Now, I don't have anything against a movie plotting itself after The Lion King. I like The Lion King. The problem I have is that the plot plays out in a way that diminishes the lead character instead of highlighting him as it should. I keep thinking that only if we had followed him over that cliff and if he had been forced to survive, empower himself, and return, all on his own volition, then he would have been so much more compelling. Also, other characters blame him for mistakes that are debatably not his fault, but if he ever blames himself for anything, we never get to know. He never has an inner struggle with himself. This method of character development is extremely ineffective and lazy to me.
|SIIIIMBAAA. REMEMBER WHO YOU AAARE.|
Practically all the other characters are more compelling than T'Challa, which is as amazing as it is sad, but I'm just going to talk about Erik. See, we feel for him because he was abandoned to a hard life, but he did still murder... well, at least one person. And he wasn't a very nice king. But he's sympathetic, so when he's dying and T'Challa has the technology to save him, he declares that he wants to die, and T'Challa lets him. In order for T'Challa to show strength in that scene he would have saved him no matter what he wanted, but he made an understandable choice because it was compassionate and we feel for Erik. But as a result, the scene -- the movie's most powerfully effective -- serves Erik, not T'Challa. Scene by scene, throughout the film, T'Challa always comes out the least developed, least characterized character.
It seems like the worst criticism you can possibly give this movie is that it's an average Marvel movie, but unfortunately, that's what it is. Wakanda is a visually unusual place with a neat culture, and there are some great design elements, but that's just frosting; something with which every Marvel film differs. The cake underneath is still the same Marvel-flavored production-line vanilla. The CGI is passable if you don't look too close. Action sequences are typical with one or two memorable moments each. Black Panther lacks any distinct fighting style, and doesn't even run fast in the entire movie. Again, Civil War set the bar too high with action sequences that required an amount of effort this film wasn't willing to put in.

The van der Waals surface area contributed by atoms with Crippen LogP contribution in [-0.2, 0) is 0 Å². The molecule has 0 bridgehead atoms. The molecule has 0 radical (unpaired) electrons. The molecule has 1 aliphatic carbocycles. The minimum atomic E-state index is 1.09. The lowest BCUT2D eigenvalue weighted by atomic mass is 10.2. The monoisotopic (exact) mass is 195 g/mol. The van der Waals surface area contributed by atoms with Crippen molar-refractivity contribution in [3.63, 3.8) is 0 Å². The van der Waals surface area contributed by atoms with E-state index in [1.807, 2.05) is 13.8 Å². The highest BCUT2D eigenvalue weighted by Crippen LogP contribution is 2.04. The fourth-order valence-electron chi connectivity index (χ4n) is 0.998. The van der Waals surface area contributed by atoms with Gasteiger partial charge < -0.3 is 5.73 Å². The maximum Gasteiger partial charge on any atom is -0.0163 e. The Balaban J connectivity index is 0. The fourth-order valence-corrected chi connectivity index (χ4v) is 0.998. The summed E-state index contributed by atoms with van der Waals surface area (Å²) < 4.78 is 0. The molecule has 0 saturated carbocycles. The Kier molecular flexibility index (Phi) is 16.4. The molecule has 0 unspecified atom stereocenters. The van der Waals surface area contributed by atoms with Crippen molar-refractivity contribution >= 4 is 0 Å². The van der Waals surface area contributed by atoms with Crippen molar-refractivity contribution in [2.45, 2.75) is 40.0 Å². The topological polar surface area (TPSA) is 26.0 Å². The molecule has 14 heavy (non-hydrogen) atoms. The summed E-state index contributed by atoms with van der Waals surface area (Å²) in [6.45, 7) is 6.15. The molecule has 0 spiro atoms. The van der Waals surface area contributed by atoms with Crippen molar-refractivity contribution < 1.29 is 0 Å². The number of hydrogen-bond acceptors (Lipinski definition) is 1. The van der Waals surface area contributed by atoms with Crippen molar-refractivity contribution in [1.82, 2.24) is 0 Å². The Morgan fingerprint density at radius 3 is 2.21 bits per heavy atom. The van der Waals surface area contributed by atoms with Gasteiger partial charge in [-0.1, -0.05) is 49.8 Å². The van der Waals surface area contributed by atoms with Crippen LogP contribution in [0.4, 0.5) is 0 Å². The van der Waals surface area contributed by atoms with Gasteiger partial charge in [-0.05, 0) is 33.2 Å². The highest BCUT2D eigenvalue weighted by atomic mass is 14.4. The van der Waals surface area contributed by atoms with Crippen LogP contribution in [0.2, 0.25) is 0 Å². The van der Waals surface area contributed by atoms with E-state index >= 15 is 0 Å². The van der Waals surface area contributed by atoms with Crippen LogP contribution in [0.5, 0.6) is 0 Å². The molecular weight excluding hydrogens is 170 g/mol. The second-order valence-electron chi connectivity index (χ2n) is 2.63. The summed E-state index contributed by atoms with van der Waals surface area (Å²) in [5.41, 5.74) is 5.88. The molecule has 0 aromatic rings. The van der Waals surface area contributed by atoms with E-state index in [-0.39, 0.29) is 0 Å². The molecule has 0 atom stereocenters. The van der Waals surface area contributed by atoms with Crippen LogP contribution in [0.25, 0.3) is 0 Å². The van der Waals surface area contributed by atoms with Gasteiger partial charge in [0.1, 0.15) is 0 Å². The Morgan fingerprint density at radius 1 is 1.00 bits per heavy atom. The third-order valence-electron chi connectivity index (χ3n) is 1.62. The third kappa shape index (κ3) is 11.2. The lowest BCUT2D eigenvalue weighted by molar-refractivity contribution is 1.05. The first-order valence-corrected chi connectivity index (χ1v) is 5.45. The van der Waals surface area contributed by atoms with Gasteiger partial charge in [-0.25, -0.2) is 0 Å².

|Fight scenes in water are automatically cool. Better choreography and filming could have made it amazing.|
The dialogue is uninspired. Brought back from the dead, all T'Challa can think to say is "Can I have a blanket?" There are a few solid jokes and I especially liked Shuri's sharp, lighthearted bantering attitude. But, there are at least two dramatic/powerful moments that are ruined by inserting mood-killing dumb jokes. Worst was when a rhino licks Okoye's face. That isn't even funny, and it killed the coolness of that moment for her. Whoever decided that that these moments of bathos should be the Marvel standard of hilarious needs to wake up and smell the audience disengaging from the scene. It works as in-the-moment entertainment every time, but keeps any kind of emotion from having staying power beyond five seconds.
Black Panther has its entertaining times as it strolls along in a predictable direction. It gets its themes across with admirable subtlety, and boasts a memorable and talented cast. It goes through the motions of ups and downs with fight scenes in the correct places, drama in the correct places, jokes in the "correct" places. It's got cool tech that's convenient to the plot, and world-building that does a fantastic job distracting from a surprisingly lackluster style. There's nothing really wrong with it, except that it's not at all exceptional, as it claims to be. It's average. This is exactly what Marvel is now; well-manufactured, generic entertainment.
|I really don't hate this film at all. I'm just bored of Marvel's movie-by-committee shenanigans.|
Sometimes I wonder if I'm crazy or heartless, when I don't love well-loved movies like this, but then I watch a film that does engage me, and the quality difference is clear. For whoever this movie does work for, I say good on you; relish it. As for me, I'm not disappointed, and I'm not impressed. I was hoping T'Challa's previously established character of quiet, powerful authority and sleek fighting techniques could be recreated for his solo rein, but the result falls short. Just another competently entertaining superhero blockbuster, Black Panther fits in perfectly with its Marvel peers, exploring another new corner of the broad universe; but has left me about as indifferent as a hunk of Vibranium.